After decades of discussion, the implementation of a so-called “Unitary Patent Package”, i.e. the establishment of a Unitary Patent (UP) and a Unified Patent Court (UPC), has reached its final stages.
The Unitary Patent (UP) aims to provide a single approach to patent protection and enforcement across 25 European Union Member States with a combined population of over 400 million.
Using the existing European patent application procedure, a Unitary Patent will be administered centrally by the European Patent Office (EPO). Once obtained, a Unitary Patent will be enforceable throughout the participating Member States in a single action brought before the new Unified Patent Court (UPC).
The Unitary Patent Package is expected to enter into force during 2020 and will be a supplement to the existing European Patent.
Brexit as well as the German constitution court have however several times delayed the UPC, and uncertainty about the outcome of these situations remain.
The current status is that Brexit is a reality, and the UK has left the EU as of 31 January 2020. We do however not yet know what kind of impact this will have on UPC and the legal framework behind the UPC system.
The outcome of the case before the German constitutional court is now the only obstacle before the German ratification can trigger the three months sunrise period for initiating UPC.
This very short period and the clashing statements from the UK government and EU leaders gives rise to an enormous amount of questions and insecurities:
Why should the existing UPC member states be willing to engage in UPC negotiations that could assist UK and British law firms to be a part of the UPC community? Especially without a clear acknowledgment of the jurisdiction of the European Court of Justice (CJEU).
Why should a post-Brexit UK be able remain a part of the UPC system without also inviting other countries like Switzerland and Norway? Countries that have been told that the system only is for EU members.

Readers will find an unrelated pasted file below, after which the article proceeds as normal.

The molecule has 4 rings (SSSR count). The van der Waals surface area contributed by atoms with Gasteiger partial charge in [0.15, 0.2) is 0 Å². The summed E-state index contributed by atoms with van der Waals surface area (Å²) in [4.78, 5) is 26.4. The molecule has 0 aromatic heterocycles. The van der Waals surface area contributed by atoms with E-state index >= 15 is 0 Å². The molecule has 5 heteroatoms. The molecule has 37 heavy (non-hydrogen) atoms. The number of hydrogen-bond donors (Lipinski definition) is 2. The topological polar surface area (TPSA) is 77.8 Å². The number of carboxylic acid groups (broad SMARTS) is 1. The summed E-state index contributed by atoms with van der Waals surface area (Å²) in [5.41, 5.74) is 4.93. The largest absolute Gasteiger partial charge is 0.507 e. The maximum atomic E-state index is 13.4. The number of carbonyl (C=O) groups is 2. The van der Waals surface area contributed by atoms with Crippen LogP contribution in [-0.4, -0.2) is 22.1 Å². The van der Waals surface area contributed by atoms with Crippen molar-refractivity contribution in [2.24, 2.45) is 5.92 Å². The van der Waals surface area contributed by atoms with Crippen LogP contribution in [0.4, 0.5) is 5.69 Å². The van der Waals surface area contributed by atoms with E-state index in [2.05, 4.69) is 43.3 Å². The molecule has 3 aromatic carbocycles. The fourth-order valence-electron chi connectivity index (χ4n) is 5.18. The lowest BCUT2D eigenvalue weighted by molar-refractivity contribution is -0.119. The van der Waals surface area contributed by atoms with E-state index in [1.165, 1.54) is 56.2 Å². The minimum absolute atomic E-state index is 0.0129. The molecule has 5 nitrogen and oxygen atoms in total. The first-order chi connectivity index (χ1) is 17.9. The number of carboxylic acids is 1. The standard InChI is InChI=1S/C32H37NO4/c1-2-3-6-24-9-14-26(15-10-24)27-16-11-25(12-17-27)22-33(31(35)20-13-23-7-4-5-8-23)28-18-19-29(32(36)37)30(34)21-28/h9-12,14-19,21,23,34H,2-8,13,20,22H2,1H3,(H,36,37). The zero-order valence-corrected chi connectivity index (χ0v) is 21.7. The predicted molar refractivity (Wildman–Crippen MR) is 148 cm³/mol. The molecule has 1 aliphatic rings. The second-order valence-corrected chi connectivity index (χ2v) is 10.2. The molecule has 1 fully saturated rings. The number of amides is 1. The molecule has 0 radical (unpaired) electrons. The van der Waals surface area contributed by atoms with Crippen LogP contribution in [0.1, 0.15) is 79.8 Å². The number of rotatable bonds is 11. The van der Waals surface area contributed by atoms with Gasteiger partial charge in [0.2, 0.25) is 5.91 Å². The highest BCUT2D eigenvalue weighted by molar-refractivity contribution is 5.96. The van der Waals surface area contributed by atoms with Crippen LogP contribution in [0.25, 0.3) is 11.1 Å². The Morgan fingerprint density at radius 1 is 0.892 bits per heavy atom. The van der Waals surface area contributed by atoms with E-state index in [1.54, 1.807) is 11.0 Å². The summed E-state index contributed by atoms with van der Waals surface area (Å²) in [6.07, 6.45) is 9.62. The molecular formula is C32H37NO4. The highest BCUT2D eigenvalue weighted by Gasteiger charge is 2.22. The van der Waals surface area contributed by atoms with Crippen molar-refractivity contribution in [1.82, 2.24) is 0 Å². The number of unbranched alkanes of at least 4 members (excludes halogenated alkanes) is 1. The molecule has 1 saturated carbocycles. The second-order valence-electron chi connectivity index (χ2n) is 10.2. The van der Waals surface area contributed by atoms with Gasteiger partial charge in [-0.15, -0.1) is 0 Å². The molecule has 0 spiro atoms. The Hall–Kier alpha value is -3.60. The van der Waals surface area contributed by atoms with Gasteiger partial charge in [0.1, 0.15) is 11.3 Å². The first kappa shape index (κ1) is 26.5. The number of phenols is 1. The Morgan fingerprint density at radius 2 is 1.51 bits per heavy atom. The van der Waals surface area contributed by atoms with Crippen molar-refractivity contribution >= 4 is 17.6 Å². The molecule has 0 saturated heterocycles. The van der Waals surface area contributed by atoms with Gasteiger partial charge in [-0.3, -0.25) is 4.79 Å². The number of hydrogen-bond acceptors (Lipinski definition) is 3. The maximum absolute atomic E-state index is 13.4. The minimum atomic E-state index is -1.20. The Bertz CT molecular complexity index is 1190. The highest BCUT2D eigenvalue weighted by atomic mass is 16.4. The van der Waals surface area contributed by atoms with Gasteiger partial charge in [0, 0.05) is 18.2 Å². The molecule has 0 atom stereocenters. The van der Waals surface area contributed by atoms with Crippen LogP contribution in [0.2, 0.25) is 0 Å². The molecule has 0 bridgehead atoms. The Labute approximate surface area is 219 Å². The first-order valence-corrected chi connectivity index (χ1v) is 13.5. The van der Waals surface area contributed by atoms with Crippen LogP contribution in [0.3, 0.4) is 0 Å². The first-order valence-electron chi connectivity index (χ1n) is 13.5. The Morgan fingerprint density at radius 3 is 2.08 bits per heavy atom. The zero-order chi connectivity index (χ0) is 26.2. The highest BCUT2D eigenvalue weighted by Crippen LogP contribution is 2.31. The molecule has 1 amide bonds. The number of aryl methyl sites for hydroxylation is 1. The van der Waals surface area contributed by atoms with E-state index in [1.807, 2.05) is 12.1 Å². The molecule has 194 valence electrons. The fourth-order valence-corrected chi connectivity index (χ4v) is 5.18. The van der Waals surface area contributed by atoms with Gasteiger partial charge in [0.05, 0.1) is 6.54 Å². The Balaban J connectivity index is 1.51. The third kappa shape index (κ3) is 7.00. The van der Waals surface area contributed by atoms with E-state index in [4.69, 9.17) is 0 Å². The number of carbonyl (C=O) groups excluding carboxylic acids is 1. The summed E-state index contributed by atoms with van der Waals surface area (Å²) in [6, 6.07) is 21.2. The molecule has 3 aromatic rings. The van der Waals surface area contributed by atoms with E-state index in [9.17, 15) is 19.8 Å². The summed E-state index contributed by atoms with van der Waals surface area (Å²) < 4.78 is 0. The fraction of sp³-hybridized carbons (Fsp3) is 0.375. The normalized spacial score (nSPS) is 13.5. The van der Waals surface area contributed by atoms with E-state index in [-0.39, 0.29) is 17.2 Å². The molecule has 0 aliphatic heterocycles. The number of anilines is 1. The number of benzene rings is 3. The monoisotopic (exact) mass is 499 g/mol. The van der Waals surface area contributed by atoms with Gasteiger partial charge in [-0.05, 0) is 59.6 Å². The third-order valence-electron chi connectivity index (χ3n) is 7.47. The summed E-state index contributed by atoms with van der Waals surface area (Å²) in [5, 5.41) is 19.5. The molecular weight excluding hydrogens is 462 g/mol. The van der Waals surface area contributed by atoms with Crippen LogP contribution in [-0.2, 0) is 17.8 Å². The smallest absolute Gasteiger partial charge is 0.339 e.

So, in an evaluation of post-Brexit, hard or soft, there seem to be three problem areas where the UK and the UPC Agreement are clashing:
- the fact that the UK is not a member of the EU;
- the underlying EU intellectual property law, constantly changing (without being linked to the national UK law)
- the role of the CJEU as last instance for litigations.
The key issues to be addressed are therefore:
- the CJEU is the ultimate guardian of EU intellectual property law. It has the final say for EU patents. This is in stark contrast with the UK governments official position: “UK courts will no longer refer cases to the CJEU, with our Supreme Court truly supreme.”
- Assuming that the UK in the end is willing to respect the CJEU, how will the European Union be able to explain to countries like Switzerland and Norway that they cannot join? They respect the CJEU, but they are not EU member states and have for this reason been left in the cold when it comes to the UPC Agreement.
We will continuously update this page as the news from the UK, EU and Germany emerge.
Our specialist UPC team, consisting of experienced European Patent Attorneys with UPC litigation certificates who can represent clients in the future UPC court, will be ready to help you understand and prepare for these challenges, and help you enforce your patent rights throughout Europe.
If you want to learn more about the Unitary Patent Package and how Aera’s experts can help you, please contact us or send an email directly to one of our experts below.